A friend — Howdy, Mike! — recently lent me his copy of The Fourth Turning, which purports to predict The Future, in some sense, by looking at past patterns in history.
Is this the equivalent of astrology, or is it a small step toward the psychohistory of Asimov’s Foundation? That’s hard to say.
The basic premise is an example of social cycle theory, in this case based — at least in part — on the notion that people react much more strongly to events within their own lifetime than to abstract history.
Can history help us understand what might happen in the future? If we don’t fall into the trap of focusing on names, dates, and places, then the answer is yes. The names, dates, and places never repeat but the cycles society go through repeat on a regular basis. How can this be? Because the cycles normally take between 80 to 100 years to repeat and that exceeds the life span and the experience of most people.
A saeculum is a length of time roughly equal to the potential lifetime of a person or the equivalent of the complete renewal of a human population. The term was first used by the Etruscans. Originally it meant the period of time from the moment that something happened (for example the founding of a city) until the point in time that all people who had lived at the first moment had died. At that point a new saeculum would start. According to legend, the gods had allotted a certain number of saecula to every people or civilization; the Etruscans themselves, for example, had been given ten saecula.
Ted Goertzel, of Rutgers University, writes about The World Trade Center Bombing as a Fourth Generational Turning Point. In the process, he discusses the basics of the Fourth Turning:
Based on their historical research, Strauss and Howe argue that American history is marked by a regular succession of four generational types, each of which dominates for about 22.5 years. This long cycle theory, taking ninety years to go through all four types, is what emboldens them to make predictions as far into the future as 2069. They argue that the four generational types have recurred in a fixed order (with one exception) throughout American history. They also note that references to this four generational pattern can be found in Exodus and The Illiad as well as in the works of Huntington (1981), Marias (1967, 1968), Littre (1860) and Ferrari (1872). Briefly summarized, the four cycles are as shown in the following table.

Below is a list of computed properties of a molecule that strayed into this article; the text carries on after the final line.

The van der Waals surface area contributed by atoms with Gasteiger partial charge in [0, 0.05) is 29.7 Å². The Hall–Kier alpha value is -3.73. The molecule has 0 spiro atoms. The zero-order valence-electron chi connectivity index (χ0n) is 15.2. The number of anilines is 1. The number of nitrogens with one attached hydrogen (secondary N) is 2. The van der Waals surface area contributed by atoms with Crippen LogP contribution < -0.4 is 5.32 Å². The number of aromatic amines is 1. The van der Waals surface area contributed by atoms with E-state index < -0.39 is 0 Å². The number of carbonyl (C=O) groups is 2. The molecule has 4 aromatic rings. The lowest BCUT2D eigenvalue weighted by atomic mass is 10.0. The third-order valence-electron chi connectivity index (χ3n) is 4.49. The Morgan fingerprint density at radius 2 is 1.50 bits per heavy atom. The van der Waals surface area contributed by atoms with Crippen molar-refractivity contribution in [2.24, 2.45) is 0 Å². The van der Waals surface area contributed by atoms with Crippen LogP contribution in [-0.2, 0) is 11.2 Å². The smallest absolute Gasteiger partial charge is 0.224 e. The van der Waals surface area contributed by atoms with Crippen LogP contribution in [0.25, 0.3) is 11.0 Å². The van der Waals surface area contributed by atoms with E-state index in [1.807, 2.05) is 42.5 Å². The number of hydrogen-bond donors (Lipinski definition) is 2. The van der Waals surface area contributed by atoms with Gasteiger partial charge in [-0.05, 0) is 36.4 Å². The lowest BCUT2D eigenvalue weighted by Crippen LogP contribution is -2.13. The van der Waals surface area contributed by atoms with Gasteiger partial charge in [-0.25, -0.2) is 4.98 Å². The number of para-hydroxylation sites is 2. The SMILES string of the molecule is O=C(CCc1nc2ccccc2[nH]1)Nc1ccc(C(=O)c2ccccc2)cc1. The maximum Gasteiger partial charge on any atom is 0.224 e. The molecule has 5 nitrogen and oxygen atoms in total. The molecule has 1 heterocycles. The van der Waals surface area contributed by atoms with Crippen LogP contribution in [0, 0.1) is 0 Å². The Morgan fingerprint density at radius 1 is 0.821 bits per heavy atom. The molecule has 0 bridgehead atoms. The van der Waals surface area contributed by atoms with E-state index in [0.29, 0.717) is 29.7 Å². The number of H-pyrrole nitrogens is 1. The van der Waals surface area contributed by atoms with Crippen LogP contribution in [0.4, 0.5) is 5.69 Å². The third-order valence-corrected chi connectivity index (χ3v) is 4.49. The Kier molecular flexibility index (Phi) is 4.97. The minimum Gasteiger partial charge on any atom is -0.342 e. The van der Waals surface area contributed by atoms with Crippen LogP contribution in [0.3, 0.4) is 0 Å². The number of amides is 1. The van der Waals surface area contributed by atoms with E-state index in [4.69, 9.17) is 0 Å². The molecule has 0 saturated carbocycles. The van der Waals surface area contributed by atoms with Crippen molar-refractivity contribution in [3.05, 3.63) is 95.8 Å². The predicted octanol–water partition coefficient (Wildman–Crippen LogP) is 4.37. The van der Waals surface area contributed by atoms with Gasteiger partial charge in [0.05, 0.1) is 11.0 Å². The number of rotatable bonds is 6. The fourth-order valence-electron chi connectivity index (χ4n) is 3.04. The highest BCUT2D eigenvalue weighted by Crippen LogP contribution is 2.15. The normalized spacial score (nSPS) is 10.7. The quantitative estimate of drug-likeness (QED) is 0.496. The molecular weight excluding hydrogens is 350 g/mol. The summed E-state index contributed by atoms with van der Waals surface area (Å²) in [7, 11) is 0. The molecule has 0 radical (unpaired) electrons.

An inner-driven, moralistic generation which comes of age during a period of spiritual awakening and develops a new creedal passion. The Jungian “Prophet” archetype is dominant. REACTIVE
An alienated, cynical generation which challenges the ideals of their parents and develops into pragmatic, risk-taking adults. The Jungian “Artist” archetype is dominant. CIVIC
An outer-driven, morally complacent generation which institutionalizes many of the ideals of the previous generations. The Jungian “Hero” archetype is dominant. ADAPTIVE
A hypocritical generation which coasts along on the accomplishments of the civics, laying the groundwork for a new idealist era. The Jungian “Nomad” archetype is dominant.
This four-cycle model can easily be reconciled the observations of the Schlesingers, Klingberg and others if we collapse the four into two. The Idealist and Civic are both extroverted in the sense of being eager to take action in the world. They are also both “liberal” in the way the Schlesinger’s define it, concerned with the common good, although they may not belong to the more “liberal” of two parties in an ideological sense. The Reactive and Civic are both introverted and “conservative” in one sense of that term. The differences between them are really rather subtle; little is lost if they are combined. The difference between the idealist and civic types, on the other hand, is of considerable practical significance. The idealists are moral crusaders while the civics are practical problem solvers.
Strauss and Howe follow each of these generations through the four stages of the life cycle (youth [0-21], rising adulthood [22-43], midlife [44-65] and elder [66-87], and explore how the interpersonal dynamics within families tend to differ depending on which historical generation each cohort is part of. However, this discussion is too complex for any but the most dedicated generational theorist to follow.
The concept of “social moment” plays a key role in Strauss and Howe’s theory. They postulate that each of their long cycles has two such moments, the first of which is a “spiritual awakening,” the second a “secular crisis.” The key social moments in American history are as follows:
or “Second Turning”
or “Fourth Turning”
Reformation Awakening (1517-1539) Defeat of Spanish Armada (1580-1588) Puritan Awakening (1734-1743) Glorious Revolution (1675-1692) Great Awakening (1734-1743) American Revolution (1773-1789) Transcendental Awakening (1822-1837) Civil War (1857-1865) Missionary Awakening (1886-1903) Depression & World War II (1932-1945) Boom Awakening (1967-1980) [expected in the 2020's]
This is a grand historical scheme, very much in the tradition of Sorokin and other students of long term cultural trends.
The key concept is that sparks, or precipitating events, happen fairly often, but they only lead to a conflagration, say, World War II, when the mood is right. A few years later, the “silent” generation that grew up in the shadow of the heroes of the Big One goes on the fight a “police action” that goes largely unnoticed — and a few years after that, a generation raised to fight Fascism fights against almost all social norms.
On September 12, 2001, it looked like we’d entered another WWII-style crisis, where the whole nation would come together to fight a common enemy. Instead, the reaction to Iraq is more like the reaction to Korea.